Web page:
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      An index to quantify an individual's scientific research valid across disciplines

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          Abstract

          The number h of papers with at least h citations has been proposed to evaluate individual's scientific research production. This index is robust in several ways but yet strongly dependent on the research field. We propose a complementary index hI = h^2/N_t, with N_t being the total number of authors in the considered h papers. A researcher with index hI has hI papers with at least hI citation if he/she had published alone. We have obtained the rank plots of h and hI for four Brazilian scientific communities. Contrasting to the h-index curve, the hI index present a perfect data collapse into a unique allowing comparison among different research areas.

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          How Popular is Your Paper? An Empirical Study of the Citation Distribution

           S Redner (1998)
          Numerical data for the distribution of citations are examined for: (i) papers published in 1981 in journals which are catalogued by the Institute for Scientific Information (783,339 papers) and (ii) 20 years of publications in Physical Review D, vols. 11-50 (24,296 papers). A Zipf plot of the number of citations to a given paper versus its citation rank appears to be consistent with a power-law dependence for leading rank papers, with exponent close to -1/2. This, in turn, suggests that the number of papers with x citations, N(x), has a large-x power law decay N(x)~x^{-alpha}, with alpha approximately equal to 3.
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            Does the h-index for ranking of scientists really work?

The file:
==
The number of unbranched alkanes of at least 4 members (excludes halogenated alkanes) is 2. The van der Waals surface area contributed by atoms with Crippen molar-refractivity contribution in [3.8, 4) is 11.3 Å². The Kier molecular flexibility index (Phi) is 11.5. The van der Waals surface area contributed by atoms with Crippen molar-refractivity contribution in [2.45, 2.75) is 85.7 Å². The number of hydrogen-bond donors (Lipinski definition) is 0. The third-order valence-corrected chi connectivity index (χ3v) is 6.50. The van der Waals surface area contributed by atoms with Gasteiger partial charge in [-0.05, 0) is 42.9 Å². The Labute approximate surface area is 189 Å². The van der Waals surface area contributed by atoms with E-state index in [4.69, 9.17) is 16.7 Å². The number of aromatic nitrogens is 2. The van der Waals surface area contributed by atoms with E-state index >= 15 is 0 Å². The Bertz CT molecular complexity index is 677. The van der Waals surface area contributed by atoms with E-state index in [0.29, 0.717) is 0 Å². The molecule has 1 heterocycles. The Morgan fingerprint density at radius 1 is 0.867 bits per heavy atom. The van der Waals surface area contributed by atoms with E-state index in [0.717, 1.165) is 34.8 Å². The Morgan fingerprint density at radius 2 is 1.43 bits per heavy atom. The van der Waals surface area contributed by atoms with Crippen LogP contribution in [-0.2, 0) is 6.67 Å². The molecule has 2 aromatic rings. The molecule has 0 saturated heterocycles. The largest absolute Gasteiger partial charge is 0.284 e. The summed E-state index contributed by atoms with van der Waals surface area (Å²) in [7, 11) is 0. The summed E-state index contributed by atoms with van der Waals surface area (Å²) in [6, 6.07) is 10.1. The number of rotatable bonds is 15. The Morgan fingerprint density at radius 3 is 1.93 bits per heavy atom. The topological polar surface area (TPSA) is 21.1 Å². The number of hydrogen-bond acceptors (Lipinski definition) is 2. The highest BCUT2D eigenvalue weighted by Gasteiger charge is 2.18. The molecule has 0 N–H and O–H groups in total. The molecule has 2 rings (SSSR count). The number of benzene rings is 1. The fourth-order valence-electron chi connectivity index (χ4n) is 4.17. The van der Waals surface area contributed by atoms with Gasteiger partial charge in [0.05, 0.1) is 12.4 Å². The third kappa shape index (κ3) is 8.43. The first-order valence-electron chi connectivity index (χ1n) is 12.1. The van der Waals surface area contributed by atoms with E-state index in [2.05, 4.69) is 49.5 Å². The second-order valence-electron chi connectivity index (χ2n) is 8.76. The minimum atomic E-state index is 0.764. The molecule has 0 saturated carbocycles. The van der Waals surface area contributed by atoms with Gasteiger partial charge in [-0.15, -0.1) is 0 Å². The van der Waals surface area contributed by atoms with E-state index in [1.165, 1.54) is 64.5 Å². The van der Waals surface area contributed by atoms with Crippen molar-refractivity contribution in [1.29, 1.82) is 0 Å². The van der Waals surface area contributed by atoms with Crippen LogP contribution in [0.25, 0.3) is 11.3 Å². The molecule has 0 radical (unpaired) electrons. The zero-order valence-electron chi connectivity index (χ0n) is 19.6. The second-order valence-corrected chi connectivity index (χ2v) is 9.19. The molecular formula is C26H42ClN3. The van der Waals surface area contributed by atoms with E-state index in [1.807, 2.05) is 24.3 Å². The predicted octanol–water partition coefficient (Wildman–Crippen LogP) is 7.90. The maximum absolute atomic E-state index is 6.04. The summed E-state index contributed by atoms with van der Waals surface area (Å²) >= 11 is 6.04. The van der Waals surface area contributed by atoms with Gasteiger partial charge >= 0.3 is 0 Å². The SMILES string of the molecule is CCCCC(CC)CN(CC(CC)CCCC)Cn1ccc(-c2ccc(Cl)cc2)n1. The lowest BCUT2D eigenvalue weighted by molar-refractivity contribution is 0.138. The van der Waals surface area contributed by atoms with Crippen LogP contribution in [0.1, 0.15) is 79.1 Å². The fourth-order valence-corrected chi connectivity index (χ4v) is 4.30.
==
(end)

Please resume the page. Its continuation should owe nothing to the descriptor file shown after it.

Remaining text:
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              Are citations of scientific papers a case of nonextensivity ?

              The distribution \(N(x)\) of citations of scientific papers has recently been illustrated (on ISI and PRE data sets) and analyzed by Redner [Eur. Phys. J. B {\bf 4}, 131 (1998)]. To fit the data, a stretched exponential (\(N(x) \propto \exp{-(x/x_0)^{\beta}}\)) has been used with only partial success. The success is not complete because the data exhibit, for large citation count \(x\), a power law (roughly \(N(x) \propto x^{-3}\) for the ISI data), which, clearly, the stretched exponential does not reproduce. This fact is then attributed to a possibly different nature of rarely cited and largely cited papers. We show here that, within a nonextensive thermostatistical formalism, the same data can be quite satisfactorily fitted with a single curve (namely, \(N(x) \propto 1/[1+(q-1) \lambda x]^{q/{q-1}}\) for the available values of \(x\). This is consistent with the connection recently established by Denisov [Phys. Lett. A {\bf 235}, 447 (1997)] between this nonextensive formalism and the Zipf-Mandelbrot law. What the present analysis ultimately suggests is that, in contrast to Redner's conclusion, the phenomenon might essentially be one and the same along the entire range of the citation number \(x\).
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                Author and article information

                Journal
                2005-09-06
                2005-10-27
                Article
                10.1007/s11192-006-0090-4
                physics/0509048
                Custom metadata
                Scientometrics, Vol. 68, No. 1 179--189 (2006)
                Major changes made. To be submitted to Scientometrics
                physics.soc-ph

                General physics

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